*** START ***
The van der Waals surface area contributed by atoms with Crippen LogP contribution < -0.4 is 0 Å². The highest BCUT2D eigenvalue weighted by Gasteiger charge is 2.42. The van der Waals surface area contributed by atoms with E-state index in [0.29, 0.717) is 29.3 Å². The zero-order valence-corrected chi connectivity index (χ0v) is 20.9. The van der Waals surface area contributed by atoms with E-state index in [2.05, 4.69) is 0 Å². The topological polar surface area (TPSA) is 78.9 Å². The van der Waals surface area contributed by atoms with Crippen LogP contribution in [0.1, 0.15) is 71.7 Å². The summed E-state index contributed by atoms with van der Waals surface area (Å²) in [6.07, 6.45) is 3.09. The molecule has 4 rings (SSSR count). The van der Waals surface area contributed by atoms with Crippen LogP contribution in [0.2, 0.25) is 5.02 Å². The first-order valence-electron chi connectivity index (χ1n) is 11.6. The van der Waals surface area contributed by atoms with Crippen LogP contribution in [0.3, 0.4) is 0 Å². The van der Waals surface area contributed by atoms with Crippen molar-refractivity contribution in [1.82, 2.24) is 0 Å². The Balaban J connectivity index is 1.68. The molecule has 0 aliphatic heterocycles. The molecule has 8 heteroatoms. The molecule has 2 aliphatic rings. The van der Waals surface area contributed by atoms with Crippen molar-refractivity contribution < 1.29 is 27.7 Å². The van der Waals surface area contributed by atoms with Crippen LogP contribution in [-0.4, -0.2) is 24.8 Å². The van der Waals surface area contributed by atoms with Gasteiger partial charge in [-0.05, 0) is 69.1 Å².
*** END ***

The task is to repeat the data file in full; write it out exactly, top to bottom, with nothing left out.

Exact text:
The van der Waals surface area contributed by atoms with Crippen LogP contribution < -0.4 is 0 Å². The highest BCUT2D eigenvalue weighted by Gasteiger charge is 2.42. The van der Waals surface area contributed by atoms with E-state index in [0.29, 0.717) is 29.3 Å². The zero-order valence-corrected chi connectivity index (χ0v) is 20.9. The van der Waals surface area contributed by atoms with E-state index in [2.05, 4.69) is 0 Å². The topological polar surface area (TPSA) is 78.9 Å². The van der Waals surface area contributed by atoms with Crippen LogP contribution in [0.1, 0.15) is 71.7 Å². The summed E-state index contributed by atoms with van der Waals surface area (Å²) in [6.07, 6.45) is 3.09. The molecule has 4 rings (SSSR count). The van der Waals surface area contributed by atoms with Crippen LogP contribution in [0.2, 0.25) is 5.02 Å². The first-order valence-electron chi connectivity index (χ1n) is 11.6. The van der Waals surface area contributed by atoms with Crippen LogP contribution in [0.3, 0.4) is 0 Å². The van der Waals surface area contributed by atoms with Crippen molar-refractivity contribution in [1.82, 2.24) is 0 Å². The Balaban J connectivity index is 1.68. The molecule has 0 aliphatic heterocycles. The molecule has 8 heteroatoms. The molecule has 2 aliphatic rings. The van der Waals surface area contributed by atoms with Crippen molar-refractivity contribution < 1.29 is 27.7 Å². The van der Waals surface area contributed by atoms with Crippen LogP contribution in [-0.4, -0.2) is 24.8 Å². The van der Waals surface area contributed by atoms with Gasteiger partial charge in [-0.05, 0) is 69.1 Å².